Hiring is a challenge, especially in a smaller company. Bringing on a new employee, particularly at a business with a strong culture, is like adding a new member into the family. But in the startup world, you often don’t have the luxury of conducting several interviews. You’re trying to hire quickly because you have stuff to get done. That said, there are ways to effectively evaluate candidates both personally and professionally:
Evaluate cultural fit
Understand your business’s purpose and look for signs of alignment in the people you interview. The way we test for this at Ceros is by having candidates present on a topic they’re passionate about for 10 to 15 minutes. This exercise helps you dig deep into candidates’ personalities and find out what they care about.
Check against cultural values. Often times, cultural values are just some words on a wall that don’t really mean anything. If you’re going to use them as a way to test whether a candidate is a good fit, they have to be tangible and they have to be meaningful. If your values meet this criteria, you can then use them as a scoring matrix for candidates.
This last tactic may be unconventional, but for candidates interviewing for executive roles, I go drinking with them. What’s the point of socializing with a potential hire outside of the office? You see that person unguarded. It’s difficult for people to put up a facade in a casual setting, so they’re more likely to say what they really think and feel. Group settings are also great for seeing how the person will interact with others.
Evaluate skills and experience
Be as clear as possible on what the role is and what responsibilities it entails. Use a framework to help you assess each candidate’s strengths and weaknesses.
Ask difficult questions about real-world challenges you think they might get wrong. It’s also wise to get someone in a similar role to ask the same questions in a more granular way.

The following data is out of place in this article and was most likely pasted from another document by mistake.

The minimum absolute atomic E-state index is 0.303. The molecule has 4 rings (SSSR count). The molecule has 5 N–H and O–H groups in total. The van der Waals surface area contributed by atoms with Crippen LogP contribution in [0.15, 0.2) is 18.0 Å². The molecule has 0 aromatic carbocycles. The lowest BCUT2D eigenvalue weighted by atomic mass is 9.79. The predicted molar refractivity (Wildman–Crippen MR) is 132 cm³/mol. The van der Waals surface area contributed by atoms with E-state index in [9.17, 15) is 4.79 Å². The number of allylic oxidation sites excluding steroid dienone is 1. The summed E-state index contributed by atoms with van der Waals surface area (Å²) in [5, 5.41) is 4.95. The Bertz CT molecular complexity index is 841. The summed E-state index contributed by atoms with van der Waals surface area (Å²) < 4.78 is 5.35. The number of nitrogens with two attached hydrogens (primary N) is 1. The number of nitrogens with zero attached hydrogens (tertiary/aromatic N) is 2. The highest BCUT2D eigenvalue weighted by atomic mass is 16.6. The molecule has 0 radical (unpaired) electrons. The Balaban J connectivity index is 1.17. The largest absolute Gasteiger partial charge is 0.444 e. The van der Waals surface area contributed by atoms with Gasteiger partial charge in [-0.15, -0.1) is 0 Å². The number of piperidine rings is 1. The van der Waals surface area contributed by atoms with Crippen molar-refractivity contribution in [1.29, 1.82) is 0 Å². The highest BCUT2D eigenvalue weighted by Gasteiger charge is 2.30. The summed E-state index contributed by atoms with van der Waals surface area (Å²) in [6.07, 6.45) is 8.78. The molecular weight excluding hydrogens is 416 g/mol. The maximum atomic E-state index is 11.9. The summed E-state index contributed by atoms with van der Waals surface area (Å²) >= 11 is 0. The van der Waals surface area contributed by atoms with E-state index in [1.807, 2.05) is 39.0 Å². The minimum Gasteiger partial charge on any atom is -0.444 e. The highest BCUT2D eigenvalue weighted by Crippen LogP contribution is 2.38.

Involve a wide range of employees. At Ceros, we tend to keep our interviews pretty freeform. We sometimes have people in the office for three to four hours to meet with additional team members, or we’ll invite candidates to have a drink at the office pub to get to know them better.
Have them do a test project. If it’s a content role, ask for a writing sample; if it’s a developer, give them something to code; if it’s a sales person, ask them to sell you a pencil. If they’re not willing to do it, or they do it without much enthusiasm, you know they’re probably not going to be a good fit.
Identify and address bad hires
If you’re unsure whether someone is going to work out, here’s a non-emotional way to evaluate the situation. Ask yourself and others how you would rate the employee on this scale:
You want to work with people who are exceptional and very good. If someone falls into the “good” bucket, they can potentially become very good with time and training, but people are unlikely to jump more than one tier, especially in a timeframe that works for startups. So if someone appears to be in the average, poor, or possibly even the good tier, you should pass.
Ultimately, no matter how great your hiring process is, you’re going to make mistakes. You’ll end up with a few people who aren’t a good fit and have to be let go. When this is the case, it’s best to part ways quickly. If you see early on that it’s not going to work, deal with the situation early on. Trust me, it’ll get much harder to let them go the longer you wait.
Simon Berg is CEO of Ceros.